17 April 2007
United States Reaffirms Commitment To Assist Displaced Iraqis
Administration seeks to facilitate immigration of Iraqis working for U.S.
Washington – The United States pledged its continued commitment to assist Iraqis fleeing sectarian violence and urged other countries to demonstrate a similar commitment during the April 17 opening session of a conference in Geneva on the humanitarian needs of Iraq refugees and internally displaced persons.
“The displacement of almost 4 million Iraqis, both within Iraq and in neighboring countries, is a humanitarian concern that requires coordinated action by the international community,” Under Secretary of State Paula Dobriansky told the conference delegates from more than 60 nations. “The United States stands ready to continue its strong support, and we ask both traditional donors and new donor countries to be generous in their responses.”
According to the U.N. High Commissioner for Refugees (UNHCR), some 1.9 million Iraqis are displaced within Iraq and up to 2 million others have fled abroad.
Dobriansky praised the international organizations that have taken the lead in addressing the problem, including UNHCR, the conference’s sponsor, the International Committee of the Red Cross, the International Organization for Migration and various nongovernmental organizations. She also praised the Iraqi government for demonstrating its willingness to help displaced Iraqi citizens both inside and outside Iraq.
Dobriansky recognized the contributions of countries that are hosting displaced Iraqis, primarily Syria and Jordan, and urged them to keep their borders open to those fleeing violence.
UNHCR Antonio Guterres paid tribute to the generosity of these host countries and urged the international community to show solidarity with them as their economies and social infrastructure are strained by the population influx.
“The dramatic needs of the Iraqis and the challenges faced by host countries require an urgent and meaningful expression of solidarity by the international community ... as well as effective action to share the humanitarian burden,” he said. “That includes financial, economic and technical support, but also expanded resettlement opportunities for the most vulnerable. The generosity of host countries must be matched by that of the entire international community.”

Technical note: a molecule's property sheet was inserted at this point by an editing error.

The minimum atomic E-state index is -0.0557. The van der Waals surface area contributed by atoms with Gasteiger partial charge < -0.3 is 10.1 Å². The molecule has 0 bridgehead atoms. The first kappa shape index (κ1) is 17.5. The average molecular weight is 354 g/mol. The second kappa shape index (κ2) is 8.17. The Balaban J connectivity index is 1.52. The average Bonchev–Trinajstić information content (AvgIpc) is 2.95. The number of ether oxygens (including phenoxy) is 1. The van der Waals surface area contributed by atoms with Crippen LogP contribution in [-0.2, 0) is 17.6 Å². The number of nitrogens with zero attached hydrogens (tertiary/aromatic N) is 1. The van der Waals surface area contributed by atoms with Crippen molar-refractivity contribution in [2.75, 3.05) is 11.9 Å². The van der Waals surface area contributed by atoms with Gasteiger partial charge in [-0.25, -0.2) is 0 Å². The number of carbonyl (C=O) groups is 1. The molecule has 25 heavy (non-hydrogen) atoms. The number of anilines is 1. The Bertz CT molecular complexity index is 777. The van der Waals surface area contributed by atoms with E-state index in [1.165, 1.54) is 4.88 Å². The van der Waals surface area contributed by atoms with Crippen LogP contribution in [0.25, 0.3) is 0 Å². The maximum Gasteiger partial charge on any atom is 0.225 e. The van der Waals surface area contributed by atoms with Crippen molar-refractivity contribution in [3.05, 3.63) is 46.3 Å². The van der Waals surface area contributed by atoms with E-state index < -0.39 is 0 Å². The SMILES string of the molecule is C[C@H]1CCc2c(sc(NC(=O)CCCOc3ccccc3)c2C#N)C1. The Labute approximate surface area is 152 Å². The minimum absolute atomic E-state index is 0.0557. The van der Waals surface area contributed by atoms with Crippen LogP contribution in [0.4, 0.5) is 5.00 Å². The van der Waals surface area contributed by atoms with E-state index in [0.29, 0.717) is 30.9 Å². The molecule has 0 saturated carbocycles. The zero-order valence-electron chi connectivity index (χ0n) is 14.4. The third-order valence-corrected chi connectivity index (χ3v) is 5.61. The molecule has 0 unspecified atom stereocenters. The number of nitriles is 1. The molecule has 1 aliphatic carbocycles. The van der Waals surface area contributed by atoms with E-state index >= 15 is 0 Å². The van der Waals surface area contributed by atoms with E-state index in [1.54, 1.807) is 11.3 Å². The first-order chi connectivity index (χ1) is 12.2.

According to UNHCR, more than 1 million Iraqis have sought refuge in Syria and as many as 750,000 are in Jordan. Others have fled to Lebanon, Egypt, Iran and Turkey.
Guterres said the best solution to the problem would be for Iraqis to return home voluntarily when conditions allow, but he added that the humanitarian crisis can be resolved only through political reconciliation.
Dobriansky echoed Guterres’ sentiment that voluntary return is the best solution for the vast majority of refugees, but she said the United States is expanding its immigration operations to take in some of those Iraqis for whom voluntary return is not a viable option. She included among these female-headed households, the elderly, the disabled, unaccompanied minors, ethnic and religious minorities, and Iraqis who face threats because of their work with the United States or other foreign countries.
Dobriansky announced that the Bush administration has proposed legislation to the U.S. Congress to modify the special immigrant visa program so that some foreign service nationals would be able to apply for immigration after only three years of work with the U.S. government. Normally foreign nationals working in U.S. embassies must serve 15 years before becoming eligible for immigration.
She also noted that the two houses of Congress are working on legislation to extend the special immigrant visa program to 1,500 interpreters working with U.S. military forces and government agencies in Iraq and Afghanistan.
Guterres said the Geneva conference is only a first step in what he hopes will be “a sustained dialogue and comprehensive, coordinated response to the humanitarian crisis in Iraq.”
“Almost 4 million Iraqis are watching us today,” he said. “Their needs are as obvious as the moral imperative to help. All of us – representatives of governments, international organizations and civil society – are now compelled to act.”
(USINFO is produced by the Bureau of International Information Programs, U.S. Department of State. Web site: http://usinfo.state.gov)
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